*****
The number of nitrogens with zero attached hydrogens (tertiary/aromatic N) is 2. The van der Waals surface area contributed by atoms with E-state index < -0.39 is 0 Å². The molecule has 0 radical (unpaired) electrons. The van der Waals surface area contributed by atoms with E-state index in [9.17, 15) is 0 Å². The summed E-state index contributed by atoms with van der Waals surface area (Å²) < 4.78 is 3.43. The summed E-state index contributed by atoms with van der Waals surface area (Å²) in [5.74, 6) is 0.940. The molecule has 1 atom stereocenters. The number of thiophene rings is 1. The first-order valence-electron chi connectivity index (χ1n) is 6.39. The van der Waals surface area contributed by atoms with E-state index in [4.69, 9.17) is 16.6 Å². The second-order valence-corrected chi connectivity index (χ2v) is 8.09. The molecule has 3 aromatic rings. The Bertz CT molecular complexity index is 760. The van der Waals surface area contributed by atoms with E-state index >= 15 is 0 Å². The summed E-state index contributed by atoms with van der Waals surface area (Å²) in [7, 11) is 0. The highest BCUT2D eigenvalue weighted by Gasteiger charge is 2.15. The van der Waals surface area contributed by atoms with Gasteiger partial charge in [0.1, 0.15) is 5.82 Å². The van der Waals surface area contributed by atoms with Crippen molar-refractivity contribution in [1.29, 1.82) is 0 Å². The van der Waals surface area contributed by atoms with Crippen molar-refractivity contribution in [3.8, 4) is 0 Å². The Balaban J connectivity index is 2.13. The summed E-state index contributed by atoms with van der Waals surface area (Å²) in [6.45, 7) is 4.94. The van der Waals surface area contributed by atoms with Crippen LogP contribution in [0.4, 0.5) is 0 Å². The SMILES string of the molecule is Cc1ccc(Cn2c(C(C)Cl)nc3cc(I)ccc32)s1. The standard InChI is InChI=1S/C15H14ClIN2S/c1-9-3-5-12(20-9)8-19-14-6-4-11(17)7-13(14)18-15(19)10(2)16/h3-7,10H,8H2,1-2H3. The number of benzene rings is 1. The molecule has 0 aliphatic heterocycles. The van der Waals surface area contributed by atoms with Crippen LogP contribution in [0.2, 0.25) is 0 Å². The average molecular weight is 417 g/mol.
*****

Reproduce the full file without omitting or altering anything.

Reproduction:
The number of nitrogens with zero attached hydrogens (tertiary/aromatic N) is 2. The van der Waals surface area contributed by atoms with E-state index < -0.39 is 0 Å². The molecule has 0 radical (unpaired) electrons. The van der Waals surface area contributed by atoms with E-state index in [9.17, 15) is 0 Å². The summed E-state index contributed by atoms with van der Waals surface area (Å²) < 4.78 is 3.43. The summed E-state index contributed by atoms with van der Waals surface area (Å²) in [5.74, 6) is 0.940. The molecule has 1 atom stereocenters. The number of thiophene rings is 1. The first-order valence-electron chi connectivity index (χ1n) is 6.39. The van der Waals surface area contributed by atoms with E-state index in [4.69, 9.17) is 16.6 Å². The second-order valence-corrected chi connectivity index (χ2v) is 8.09. The molecule has 3 aromatic rings. The Bertz CT molecular complexity index is 760. The van der Waals surface area contributed by atoms with E-state index >= 15 is 0 Å². The summed E-state index contributed by atoms with van der Waals surface area (Å²) in [7, 11) is 0. The highest BCUT2D eigenvalue weighted by Gasteiger charge is 2.15. The van der Waals surface area contributed by atoms with Gasteiger partial charge in [0.1, 0.15) is 5.82 Å². The van der Waals surface area contributed by atoms with Crippen molar-refractivity contribution in [1.29, 1.82) is 0 Å². The van der Waals surface area contributed by atoms with Crippen molar-refractivity contribution in [3.8, 4) is 0 Å². The Balaban J connectivity index is 2.13. The summed E-state index contributed by atoms with van der Waals surface area (Å²) in [6.45, 7) is 4.94. The van der Waals surface area contributed by atoms with Crippen LogP contribution in [0.4, 0.5) is 0 Å². The SMILES string of the molecule is Cc1ccc(Cn2c(C(C)Cl)nc3cc(I)ccc32)s1. The standard InChI is InChI=1S/C15H14ClIN2S/c1-9-3-5-12(20-9)8-19-14-6-4-11(17)7-13(14)18-15(19)10(2)16/h3-7,10H,8H2,1-2H3. The number of benzene rings is 1. The molecule has 0 aliphatic heterocycles. The van der Waals surface area contributed by atoms with Crippen LogP contribution in [0.2, 0.25) is 0 Å². The average molecular weight is 417 g/mol.